I have just finished reading The Big Rock Candy Mountain, Wallace Stegner’s big, sprawling, beautiful novel, which was published in 1943, when Stegner was thirty-four years old. It took me almost a month to read it. That’s partly because I have so little time for reading, but more because I’m a terribly (or wonderfully) slow reader. Furthermore, the better the book the slower I read it. I savor each word, to hear it as I read. And when I read an especially beautiful passage, such as one of Stegner’s many descriptions of the American Western scenery in all the seasons, I enjoy the luxury of slowing down and rereading whole sentences, whole paragraphs, whole scenes.

I won’t write a review of The Big Rock Candy Mountain here, because the book has already been reviewed by the best of critics and countless scholars; anything I could write would read, in comparison, like a high school book report. But I will say that The Big Rock Candy Mountain shows handsomely the hardy, lawless frontier spirit that survived into the twentieth century, after the West had supposedly been tamed. It is a book of vast opportunity, incurable dreams, and reckless adventure, worthy of the West itself.


Wallace Stegner, circa 1968


I was a student of Wallace Stegner’s in 1968. At that time I was twenty-seven years old, and he was an elder statesman at fifty-nine. Those statistics fascinate me now, because I’m now seventy years old and still trying to learn to write. What’s more, I’ve been learning to write by reading a book that Wallace Stegner must have been writing in his late twenties and early thirties, when he was less than half the age I am now.

One thing I learned from Stegner back in 1968 is that writing should have consequence. It should be important. That seems now to go without saying, but back then on college campuses, the favorite fiction writers, the ones that many students admired and imitated, were clever, entertaining, but in the long run inconsequential writers like Richard Brautigan, Donald Barthelme, and Terry Southern. When shallow student work of that stripe showed up in our seminar, Mr. Stegner kindly, politely pointed out that cleverness was not enough. As he pointed out, “You can’t nail a custard pie to the wall.”

Well, if I’ve caught your interest, and if you agree that a novel needs to be important to be great, then read (or reread) The Big Rock Candy Mountain. It’s no custard pie.




9 Responses

  1. I can’t believe I haven’t read that one ever. But I do remember the song, or at least the refrain. I guess I’ll have to get down to the library later today.
    In defense of “inconsequential” writing, let me offer an appropriately foody response. Everyone looks forward to a fine meal, exquisitely prepared, right? But we also need the quotidien hot dogs and mac & cheese. As writers, we can all aspire to the gourmet food, without ever despising the ordinary meals.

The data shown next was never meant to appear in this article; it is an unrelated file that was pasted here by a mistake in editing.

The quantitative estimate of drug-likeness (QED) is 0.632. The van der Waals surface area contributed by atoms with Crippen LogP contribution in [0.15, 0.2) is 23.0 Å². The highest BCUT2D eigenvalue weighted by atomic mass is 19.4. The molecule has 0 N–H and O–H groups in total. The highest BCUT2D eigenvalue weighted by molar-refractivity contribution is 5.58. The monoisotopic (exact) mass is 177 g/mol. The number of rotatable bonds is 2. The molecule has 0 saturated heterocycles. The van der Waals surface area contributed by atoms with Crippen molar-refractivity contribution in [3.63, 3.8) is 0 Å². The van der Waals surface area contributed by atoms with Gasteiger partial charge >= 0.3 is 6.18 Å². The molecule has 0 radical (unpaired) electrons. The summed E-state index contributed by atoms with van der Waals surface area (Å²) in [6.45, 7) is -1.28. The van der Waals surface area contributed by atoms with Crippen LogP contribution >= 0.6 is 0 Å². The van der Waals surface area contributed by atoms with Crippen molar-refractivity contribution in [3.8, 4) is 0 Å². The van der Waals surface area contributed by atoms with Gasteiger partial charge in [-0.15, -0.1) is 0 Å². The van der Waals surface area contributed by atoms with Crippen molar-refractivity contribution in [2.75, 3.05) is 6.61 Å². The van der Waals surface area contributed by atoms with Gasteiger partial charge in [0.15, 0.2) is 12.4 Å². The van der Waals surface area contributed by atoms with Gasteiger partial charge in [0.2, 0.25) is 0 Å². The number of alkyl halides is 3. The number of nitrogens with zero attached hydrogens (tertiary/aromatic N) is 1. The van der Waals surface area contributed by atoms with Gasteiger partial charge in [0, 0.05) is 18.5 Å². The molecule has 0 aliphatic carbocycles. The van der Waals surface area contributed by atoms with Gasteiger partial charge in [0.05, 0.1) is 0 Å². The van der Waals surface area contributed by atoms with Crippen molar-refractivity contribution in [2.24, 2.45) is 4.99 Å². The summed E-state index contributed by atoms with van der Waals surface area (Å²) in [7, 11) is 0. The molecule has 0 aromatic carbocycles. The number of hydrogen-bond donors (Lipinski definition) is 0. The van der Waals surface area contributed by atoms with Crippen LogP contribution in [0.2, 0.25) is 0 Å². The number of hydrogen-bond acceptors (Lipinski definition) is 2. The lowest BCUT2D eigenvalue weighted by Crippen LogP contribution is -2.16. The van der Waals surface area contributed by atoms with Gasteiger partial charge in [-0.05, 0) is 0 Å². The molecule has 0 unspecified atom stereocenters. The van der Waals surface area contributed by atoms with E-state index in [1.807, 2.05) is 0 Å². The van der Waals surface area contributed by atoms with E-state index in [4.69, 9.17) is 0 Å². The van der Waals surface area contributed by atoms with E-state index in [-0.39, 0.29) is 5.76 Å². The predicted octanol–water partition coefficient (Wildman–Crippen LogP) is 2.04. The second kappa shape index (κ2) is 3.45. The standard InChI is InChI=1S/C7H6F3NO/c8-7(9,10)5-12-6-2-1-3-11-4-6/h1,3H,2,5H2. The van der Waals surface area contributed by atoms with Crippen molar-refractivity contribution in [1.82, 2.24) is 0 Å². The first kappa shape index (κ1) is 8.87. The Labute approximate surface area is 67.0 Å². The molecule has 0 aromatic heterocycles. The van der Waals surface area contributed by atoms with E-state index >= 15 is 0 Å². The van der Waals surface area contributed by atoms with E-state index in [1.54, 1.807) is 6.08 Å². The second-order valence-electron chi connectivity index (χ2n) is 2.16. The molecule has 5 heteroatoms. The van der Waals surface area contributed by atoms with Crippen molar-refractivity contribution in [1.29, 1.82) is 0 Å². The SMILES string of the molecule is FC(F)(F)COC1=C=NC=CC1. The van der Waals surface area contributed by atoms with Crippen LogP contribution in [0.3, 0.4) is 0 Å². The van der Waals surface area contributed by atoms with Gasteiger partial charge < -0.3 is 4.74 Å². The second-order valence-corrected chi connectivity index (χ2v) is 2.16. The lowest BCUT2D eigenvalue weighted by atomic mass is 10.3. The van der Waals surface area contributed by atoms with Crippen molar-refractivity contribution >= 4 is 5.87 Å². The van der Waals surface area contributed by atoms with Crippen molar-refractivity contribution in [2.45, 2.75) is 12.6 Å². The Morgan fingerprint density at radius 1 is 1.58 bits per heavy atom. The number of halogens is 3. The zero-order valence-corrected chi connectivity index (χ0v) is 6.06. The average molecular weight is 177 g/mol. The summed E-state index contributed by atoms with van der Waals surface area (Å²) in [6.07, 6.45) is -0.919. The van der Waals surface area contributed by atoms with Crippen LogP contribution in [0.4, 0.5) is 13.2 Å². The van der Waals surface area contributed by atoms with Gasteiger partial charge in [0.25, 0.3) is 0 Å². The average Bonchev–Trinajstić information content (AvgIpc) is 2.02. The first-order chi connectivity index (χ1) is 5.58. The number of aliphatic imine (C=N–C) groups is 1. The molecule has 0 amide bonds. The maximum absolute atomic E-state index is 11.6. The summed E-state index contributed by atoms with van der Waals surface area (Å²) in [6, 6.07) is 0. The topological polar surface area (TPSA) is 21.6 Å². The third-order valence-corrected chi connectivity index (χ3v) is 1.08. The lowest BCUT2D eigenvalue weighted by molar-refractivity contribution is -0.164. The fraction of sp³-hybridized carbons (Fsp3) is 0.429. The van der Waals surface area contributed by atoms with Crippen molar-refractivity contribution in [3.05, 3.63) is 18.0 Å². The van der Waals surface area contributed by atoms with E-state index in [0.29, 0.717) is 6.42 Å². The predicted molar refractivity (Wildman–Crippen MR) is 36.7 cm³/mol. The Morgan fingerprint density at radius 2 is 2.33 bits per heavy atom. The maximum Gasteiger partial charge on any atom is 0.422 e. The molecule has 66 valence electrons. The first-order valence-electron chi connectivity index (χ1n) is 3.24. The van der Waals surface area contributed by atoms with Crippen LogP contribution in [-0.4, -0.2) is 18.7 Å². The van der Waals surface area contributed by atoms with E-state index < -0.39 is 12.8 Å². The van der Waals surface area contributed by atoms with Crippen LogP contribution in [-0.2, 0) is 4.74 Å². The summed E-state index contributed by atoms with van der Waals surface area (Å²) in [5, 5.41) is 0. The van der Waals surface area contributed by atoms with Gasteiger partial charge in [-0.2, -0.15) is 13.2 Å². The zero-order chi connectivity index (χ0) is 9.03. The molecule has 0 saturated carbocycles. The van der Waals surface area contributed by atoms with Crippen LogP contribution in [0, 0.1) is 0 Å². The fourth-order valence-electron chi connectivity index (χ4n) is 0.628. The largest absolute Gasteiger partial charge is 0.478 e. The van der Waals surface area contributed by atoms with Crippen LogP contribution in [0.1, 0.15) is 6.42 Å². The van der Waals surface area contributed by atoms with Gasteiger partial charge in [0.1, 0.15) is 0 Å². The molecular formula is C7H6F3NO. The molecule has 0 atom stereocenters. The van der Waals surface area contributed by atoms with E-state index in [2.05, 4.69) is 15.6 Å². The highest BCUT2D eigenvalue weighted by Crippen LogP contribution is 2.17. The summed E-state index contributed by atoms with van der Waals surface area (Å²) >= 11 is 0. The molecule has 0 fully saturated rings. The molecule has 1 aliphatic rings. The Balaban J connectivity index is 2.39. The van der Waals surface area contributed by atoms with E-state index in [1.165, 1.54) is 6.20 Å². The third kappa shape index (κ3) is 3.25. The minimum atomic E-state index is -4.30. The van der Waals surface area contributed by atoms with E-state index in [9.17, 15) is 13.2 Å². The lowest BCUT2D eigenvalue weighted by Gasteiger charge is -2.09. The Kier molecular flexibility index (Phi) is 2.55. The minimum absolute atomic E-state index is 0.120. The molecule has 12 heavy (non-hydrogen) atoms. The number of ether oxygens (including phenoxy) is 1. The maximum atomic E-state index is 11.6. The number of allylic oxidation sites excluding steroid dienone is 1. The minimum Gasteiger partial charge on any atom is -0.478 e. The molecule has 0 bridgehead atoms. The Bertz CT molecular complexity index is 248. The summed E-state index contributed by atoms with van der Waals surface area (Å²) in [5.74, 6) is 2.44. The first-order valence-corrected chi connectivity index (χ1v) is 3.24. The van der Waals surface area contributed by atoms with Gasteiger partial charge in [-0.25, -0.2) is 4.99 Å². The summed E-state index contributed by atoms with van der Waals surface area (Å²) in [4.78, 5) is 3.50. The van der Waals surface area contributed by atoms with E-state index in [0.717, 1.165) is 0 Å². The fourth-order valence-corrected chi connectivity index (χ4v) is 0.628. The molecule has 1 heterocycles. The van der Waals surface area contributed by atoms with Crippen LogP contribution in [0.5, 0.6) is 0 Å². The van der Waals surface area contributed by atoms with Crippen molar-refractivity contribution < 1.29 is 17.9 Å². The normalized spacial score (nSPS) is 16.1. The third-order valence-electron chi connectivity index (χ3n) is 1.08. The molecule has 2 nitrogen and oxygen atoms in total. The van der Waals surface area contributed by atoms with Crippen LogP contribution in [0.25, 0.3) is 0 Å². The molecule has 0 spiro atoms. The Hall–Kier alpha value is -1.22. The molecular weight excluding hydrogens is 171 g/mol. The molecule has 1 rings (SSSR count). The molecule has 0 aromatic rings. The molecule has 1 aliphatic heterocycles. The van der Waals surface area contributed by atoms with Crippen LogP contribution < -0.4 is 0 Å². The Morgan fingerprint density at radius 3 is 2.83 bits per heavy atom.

I don’t mean that we should be satisfied with junk. Just as our daily bread should be healthful and well-cooked, our reading and writing should be the best we can manage. If all you can manage is really good custard pie, that’s all right, too.

    • Nikki, I agree, and expect that Wally would agree, that not all writing should be a hearty, nutritious meal. Some writing is light. But if you’re going to invest the time in writing a novel, it really ought to be about something that matters. Don’t you think so?

      • Sure, we can agree that writing should be about something that matters. What I’m saying is that sometimes, custard pie matters. A good laugh or a respite from reality can be what reinvigorates us to deal with those heavy burdens we all carry.

  2. Wonderful to be reminded of Stegner. I heard him read years ago–I think it was at the Bread Loaf Writers’ conference. I know he had a home in Vermont’s Northeast Kingdom but once upset the locals by writing them into his books! It has been years, too, since I’ve read Crossing into Safety and The Big Rock Candy Mountain, and I’ll put them on my rereading list.

    • Nancy, I think Crossing to Safety is my favorite of Stegner’s books. I haven’t yet read Angle of Repose, for which he won the Pulitzer. It’s on my list.

  3. Re Terry Southern: while much of his work probably was custard pie-ish (e.g., CANDY–by coincidence) he wrote the screenplay for one of the best movies ever made: DR. STRANGELOVE. Or was it co-written w/ Kubrick? Anyway, it’s a satirical masterpiece, IMO and that of many critics.

    • Meredith, I quite agree. Dr. Strangelove is genius, and it certainly is an important movie as well as a wildly entertaining one. When I mentioned him I was thinking mainly of The Magic Christian, which I loved, but it was in the long run ephemeral.

  4. How wonderful it must have been to study with Stegner, John.

    But as I prepare to teach another series of classes this month, I’m glad there’s room for the rest of us, too. We can be inspiring in our own way.

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